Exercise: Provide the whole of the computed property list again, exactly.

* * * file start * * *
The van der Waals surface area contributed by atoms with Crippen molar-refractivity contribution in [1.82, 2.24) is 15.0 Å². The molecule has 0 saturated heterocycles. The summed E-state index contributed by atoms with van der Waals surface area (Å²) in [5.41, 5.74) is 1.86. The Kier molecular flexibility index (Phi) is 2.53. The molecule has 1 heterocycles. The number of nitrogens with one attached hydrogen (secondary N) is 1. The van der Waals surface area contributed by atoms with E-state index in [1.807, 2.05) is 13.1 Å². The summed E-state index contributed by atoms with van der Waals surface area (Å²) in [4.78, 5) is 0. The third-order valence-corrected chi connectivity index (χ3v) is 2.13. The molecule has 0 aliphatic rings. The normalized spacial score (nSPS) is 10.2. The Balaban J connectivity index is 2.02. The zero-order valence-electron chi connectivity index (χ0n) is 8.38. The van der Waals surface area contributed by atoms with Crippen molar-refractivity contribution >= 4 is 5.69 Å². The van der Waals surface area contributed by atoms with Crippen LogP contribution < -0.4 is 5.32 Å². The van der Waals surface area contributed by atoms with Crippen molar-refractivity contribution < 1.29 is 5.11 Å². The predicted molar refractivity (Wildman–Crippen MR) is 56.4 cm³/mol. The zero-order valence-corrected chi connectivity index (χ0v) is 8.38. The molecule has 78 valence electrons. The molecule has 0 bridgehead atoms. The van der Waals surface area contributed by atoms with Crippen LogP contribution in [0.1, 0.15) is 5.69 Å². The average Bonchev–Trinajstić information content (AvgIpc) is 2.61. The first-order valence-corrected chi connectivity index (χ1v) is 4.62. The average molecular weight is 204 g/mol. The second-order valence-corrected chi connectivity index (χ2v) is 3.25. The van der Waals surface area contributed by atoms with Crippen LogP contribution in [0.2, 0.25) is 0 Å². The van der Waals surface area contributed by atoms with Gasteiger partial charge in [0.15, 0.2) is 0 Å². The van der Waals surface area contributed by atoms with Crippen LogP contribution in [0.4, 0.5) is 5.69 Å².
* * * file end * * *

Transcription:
The van der Waals surface area contributed by atoms with Crippen molar-refractivity contribution in [1.82, 2.24) is 15.0 Å². The molecule has 0 saturated heterocycles. The summed E-state index contributed by atoms with van der Waals surface area (Å²) in [5.41, 5.74) is 1.86. The Kier molecular flexibility index (Phi) is 2.53. The molecule has 1 heterocycles. The number of nitrogens with one attached hydrogen (secondary N) is 1. The van der Waals surface area contributed by atoms with E-state index in [1.807, 2.05) is 13.1 Å². The summed E-state index contributed by atoms with van der Waals surface area (Å²) in [4.78, 5) is 0. The third-order valence-corrected chi connectivity index (χ3v) is 2.13. The molecule has 0 aliphatic rings. The normalized spacial score (nSPS) is 10.2. The Balaban J connectivity index is 2.02. The zero-order valence-electron chi connectivity index (χ0n) is 8.38. The van der Waals surface area contributed by atoms with Crippen molar-refractivity contribution >= 4 is 5.69 Å². The van der Waals surface area contributed by atoms with Crippen LogP contribution < -0.4 is 5.32 Å². The van der Waals surface area contributed by atoms with Crippen molar-refractivity contribution < 1.29 is 5.11 Å². The predicted molar refractivity (Wildman–Crippen MR) is 56.4 cm³/mol. The zero-order valence-corrected chi connectivity index (χ0v) is 8.38. The molecule has 78 valence electrons. The molecule has 0 bridgehead atoms. The van der Waals surface area contributed by atoms with Crippen LogP contribution in [0.1, 0.15) is 5.69 Å². The average Bonchev–Trinajstić information content (AvgIpc) is 2.61. The first-order valence-corrected chi connectivity index (χ1v) is 4.62. The average molecular weight is 204 g/mol. The second-order valence-corrected chi connectivity index (χ2v) is 3.25. The van der Waals surface area contributed by atoms with Crippen LogP contribution in [0.2, 0.25) is 0 Å². The van der Waals surface area contributed by atoms with Gasteiger partial charge in [0.15, 0.2) is 0 Å². The van der Waals surface area contributed by atoms with Crippen LogP contribution in [0.4, 0.5) is 5.69 Å².